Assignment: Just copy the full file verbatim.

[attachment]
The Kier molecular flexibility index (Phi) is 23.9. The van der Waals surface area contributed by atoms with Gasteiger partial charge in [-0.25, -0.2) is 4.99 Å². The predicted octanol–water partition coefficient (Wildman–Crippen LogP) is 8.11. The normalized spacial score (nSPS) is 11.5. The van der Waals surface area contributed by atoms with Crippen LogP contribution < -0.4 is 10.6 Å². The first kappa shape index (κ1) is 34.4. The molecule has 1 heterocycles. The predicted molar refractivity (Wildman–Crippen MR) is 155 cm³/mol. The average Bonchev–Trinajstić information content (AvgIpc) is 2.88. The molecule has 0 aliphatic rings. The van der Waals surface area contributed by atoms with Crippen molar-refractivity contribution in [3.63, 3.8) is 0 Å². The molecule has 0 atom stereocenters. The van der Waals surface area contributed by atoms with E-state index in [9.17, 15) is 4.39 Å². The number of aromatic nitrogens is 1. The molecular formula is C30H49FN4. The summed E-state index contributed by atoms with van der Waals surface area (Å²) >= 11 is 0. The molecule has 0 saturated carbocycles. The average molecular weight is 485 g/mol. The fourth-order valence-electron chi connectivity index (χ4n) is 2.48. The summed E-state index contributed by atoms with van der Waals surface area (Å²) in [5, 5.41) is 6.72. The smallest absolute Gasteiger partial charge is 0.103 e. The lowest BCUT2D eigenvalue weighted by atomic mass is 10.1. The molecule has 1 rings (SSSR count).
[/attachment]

The Kier molecular flexibility index (Phi) is 23.9. The van der Waals surface area contributed by atoms with Gasteiger partial charge in [-0.25, -0.2) is 4.99 Å². The predicted octanol–water partition coefficient (Wildman–Crippen LogP) is 8.11. The normalized spacial score (nSPS) is 11.5. The van der Waals surface area contributed by atoms with Crippen LogP contribution < -0.4 is 10.6 Å². The first kappa shape index (κ1) is 34.4. The molecule has 1 heterocycles. The predicted molar refractivity (Wildman–Crippen MR) is 155 cm³/mol. The average Bonchev–Trinajstić information content (AvgIpc) is 2.88. The molecule has 0 aliphatic rings. The van der Waals surface area contributed by atoms with Crippen molar-refractivity contribution in [3.63, 3.8) is 0 Å². The molecule has 0 atom stereocenters. The van der Waals surface area contributed by atoms with E-state index in [9.17, 15) is 4.39 Å². The number of aromatic nitrogens is 1. The molecular formula is C30H49FN4. The summed E-state index contributed by atoms with van der Waals surface area (Å²) >= 11 is 0. The molecule has 0 saturated carbocycles. The average molecular weight is 485 g/mol. The fourth-order valence-electron chi connectivity index (χ4n) is 2.48. The summed E-state index contributed by atoms with van der Waals surface area (Å²) in [5, 5.41) is 6.72. The smallest absolute Gasteiger partial charge is 0.103 e. The lowest BCUT2D eigenvalue weighted by atomic mass is 10.1. The molecule has 1 rings (SSSR count).